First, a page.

Today’s Rare Ride is the more streamlined successor to the dorky Stanza Wagon, or Multi if you’re Canadian. I mentioned Axxess as a Rare Ride back in 2017 with the Stanza article, and today’s the day we present it properly.
Come along for some versatile Sport Wagon goodness.
Nissan and Datsun brought quirky, interesting, innovative vehicles to North American shores in the years prior to roughly 1994. Commenters — okay, I — brought up our subject Stanza in a post the other day about AMC Eagle creator Roy Lunn. Mr. Lunn used American Motors’ rather slim budget to create what was arguably the very first crossover vehicle from an assemblage of existing parts.
Let’s see what Nissan did with its early proto-crossover vehicle idea.
The badging on US-market Datsuns and Nissans got very confusing thanks to the Datsun-to-Nissan changeover that stretched from 1981 through 1984. It resulted in vehicles with awkward names such as “Datsun 810 Maxima By Nissan” showing up in showrooms with all the Datsun logos about to be chiseled off the walls. There was an ever-shifting cast of Bluebirds and Cherrys and Violets and Sunnys sold with American-market designations ending in “-1o” that sometimes corresponded with their corporate identifiers and sometimes didn’t. And then there was the Stanza-based 510 that wasn’t related to its beloved Bluebird-based 1968-73 namesake.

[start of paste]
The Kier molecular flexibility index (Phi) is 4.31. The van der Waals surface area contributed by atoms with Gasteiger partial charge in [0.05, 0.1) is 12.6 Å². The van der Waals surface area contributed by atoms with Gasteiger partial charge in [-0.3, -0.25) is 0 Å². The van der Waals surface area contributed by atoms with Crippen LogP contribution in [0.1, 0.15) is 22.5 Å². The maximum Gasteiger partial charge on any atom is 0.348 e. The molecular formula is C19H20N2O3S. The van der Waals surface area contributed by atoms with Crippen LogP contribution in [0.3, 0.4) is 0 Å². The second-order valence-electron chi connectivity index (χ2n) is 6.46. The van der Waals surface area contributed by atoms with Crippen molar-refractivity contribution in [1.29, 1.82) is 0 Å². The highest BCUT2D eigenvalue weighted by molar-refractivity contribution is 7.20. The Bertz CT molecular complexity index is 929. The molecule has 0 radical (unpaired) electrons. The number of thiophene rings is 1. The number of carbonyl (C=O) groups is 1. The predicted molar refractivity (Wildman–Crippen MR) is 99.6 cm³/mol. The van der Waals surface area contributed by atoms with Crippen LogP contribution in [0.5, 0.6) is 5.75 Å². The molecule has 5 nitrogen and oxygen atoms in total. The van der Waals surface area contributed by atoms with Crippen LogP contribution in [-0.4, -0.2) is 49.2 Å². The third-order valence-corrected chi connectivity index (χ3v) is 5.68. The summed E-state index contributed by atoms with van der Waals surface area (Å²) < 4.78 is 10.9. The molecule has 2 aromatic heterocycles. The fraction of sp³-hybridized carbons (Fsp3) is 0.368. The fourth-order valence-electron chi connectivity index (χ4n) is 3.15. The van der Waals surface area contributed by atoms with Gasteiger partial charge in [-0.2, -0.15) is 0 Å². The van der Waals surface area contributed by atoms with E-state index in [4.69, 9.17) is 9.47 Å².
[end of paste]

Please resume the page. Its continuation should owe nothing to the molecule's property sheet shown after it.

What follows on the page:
Here is such a car, spotted in a Denver self-serve yard a few weeks ago.
Chrysler scored big in the North American market with their K-car-based minivan in the early 1980s, and the Japanese automotive manufacturers wanted to cash in on the demand for front-wheel-drive (or four-wheel-drive) small van-like machines. Toyota, Nissan, and Mitsubishi brought over the Master Ace, Vanette, and Delica, respectively, and you could get all sorts of little Japanese wagons as well, but nothing seemed able to pry many sales away from the Caravan. So, Nissan took their top-heavy-looking Prairie, slapped some badges from the unrelated Stanza on it, and shipped a bunch across the Pacific. Few bought the Stanza Wagon, which makes them very rare Junkyard Finds. Here’s one I found in Denver a couple weeks back.
Parnelli Jones, Real Housewives of Bahrain, and a Stanza Wagon: BS Inspections of the Southern Discomfort 24 Hours of LeMons
Here I am, back in Carolina Motorsports Park in South Carolina for the second annual Southern Discomfort 24 Hours of LeMons, and the seventh LeMons event to take place at CMP. The ’10 Southern Discomfort really was uncomfortable, with freezing-ass temperatures and plenty of frigid mud all around, and that scared off many of the usual Southern LeMons teams this time… but the joke was on them; the 50 or so teams that had the guts to show up will enjoy beautiful 70-degree weather all weekend.
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- 3SpeedAutomatic "...to make room for reality TV reruns..."What an insult!! Shows how far broadcast TV will stoop for a few extra bucks.I much appreciate Jay for keeping the "motor head" world alive in a Zoom society. However, maybe it's time for him to retire or semi-retire. There's enough material for him to do YouTube with most auto related companies willing to underwrite....but the number of shows would be at his own pace.I wish him well!!
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